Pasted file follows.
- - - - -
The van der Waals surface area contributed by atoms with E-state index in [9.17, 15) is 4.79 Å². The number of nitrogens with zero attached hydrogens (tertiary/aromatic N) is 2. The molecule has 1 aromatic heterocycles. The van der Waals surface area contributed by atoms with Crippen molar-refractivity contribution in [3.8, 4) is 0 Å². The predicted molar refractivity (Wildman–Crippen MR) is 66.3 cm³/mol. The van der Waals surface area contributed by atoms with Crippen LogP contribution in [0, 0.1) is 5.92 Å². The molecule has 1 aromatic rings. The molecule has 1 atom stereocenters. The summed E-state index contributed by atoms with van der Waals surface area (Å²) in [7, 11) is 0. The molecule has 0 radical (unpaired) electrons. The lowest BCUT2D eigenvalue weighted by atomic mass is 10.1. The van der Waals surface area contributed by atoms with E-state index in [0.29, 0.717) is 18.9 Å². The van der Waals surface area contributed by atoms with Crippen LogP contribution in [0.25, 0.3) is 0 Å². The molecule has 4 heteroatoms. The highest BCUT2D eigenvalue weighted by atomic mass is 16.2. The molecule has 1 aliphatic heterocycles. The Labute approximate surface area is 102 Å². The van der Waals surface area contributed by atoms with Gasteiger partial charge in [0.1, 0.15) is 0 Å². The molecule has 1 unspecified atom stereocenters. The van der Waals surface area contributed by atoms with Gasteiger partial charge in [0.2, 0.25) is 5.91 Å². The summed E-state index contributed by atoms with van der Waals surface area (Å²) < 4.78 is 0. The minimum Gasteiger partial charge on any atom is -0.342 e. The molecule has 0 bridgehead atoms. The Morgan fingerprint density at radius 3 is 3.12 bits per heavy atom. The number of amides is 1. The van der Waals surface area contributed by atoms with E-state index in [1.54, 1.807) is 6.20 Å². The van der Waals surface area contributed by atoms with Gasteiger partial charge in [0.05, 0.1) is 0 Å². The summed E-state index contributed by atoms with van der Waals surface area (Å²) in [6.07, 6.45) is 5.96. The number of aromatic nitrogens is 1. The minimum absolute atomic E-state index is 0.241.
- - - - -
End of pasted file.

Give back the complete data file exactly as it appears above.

The van der Waals surface area contributed by atoms with E-state index in [9.17, 15) is 4.79 Å². The number of nitrogens with zero attached hydrogens (tertiary/aromatic N) is 2. The molecule has 1 aromatic heterocycles. The van der Waals surface area contributed by atoms with Crippen molar-refractivity contribution in [3.8, 4) is 0 Å². The predicted molar refractivity (Wildman–Crippen MR) is 66.3 cm³/mol. The van der Waals surface area contributed by atoms with Crippen LogP contribution in [0, 0.1) is 5.92 Å². The molecule has 1 aromatic rings. The molecule has 1 atom stereocenters. The summed E-state index contributed by atoms with van der Waals surface area (Å²) in [7, 11) is 0. The molecule has 0 radical (unpaired) electrons. The lowest BCUT2D eigenvalue weighted by atomic mass is 10.1. The van der Waals surface area contributed by atoms with E-state index in [0.29, 0.717) is 18.9 Å². The van der Waals surface area contributed by atoms with Crippen LogP contribution in [0.25, 0.3) is 0 Å². The molecule has 4 heteroatoms. The highest BCUT2D eigenvalue weighted by atomic mass is 16.2. The molecule has 1 aliphatic heterocycles. The Labute approximate surface area is 102 Å². The van der Waals surface area contributed by atoms with Gasteiger partial charge in [0.1, 0.15) is 0 Å². The molecule has 1 unspecified atom stereocenters. The van der Waals surface area contributed by atoms with Gasteiger partial charge in [0.2, 0.25) is 5.91 Å². The summed E-state index contributed by atoms with van der Waals surface area (Å²) < 4.78 is 0. The minimum Gasteiger partial charge on any atom is -0.342 e. The molecule has 0 bridgehead atoms. The Morgan fingerprint density at radius 3 is 3.12 bits per heavy atom. The number of amides is 1. The van der Waals surface area contributed by atoms with E-state index in [1.54, 1.807) is 6.20 Å². The van der Waals surface area contributed by atoms with Gasteiger partial charge in [0.05, 0.1) is 0 Å². The summed E-state index contributed by atoms with van der Waals surface area (Å²) in [6.07, 6.45) is 5.96. The number of aromatic nitrogens is 1. The minimum absolute atomic E-state index is 0.241.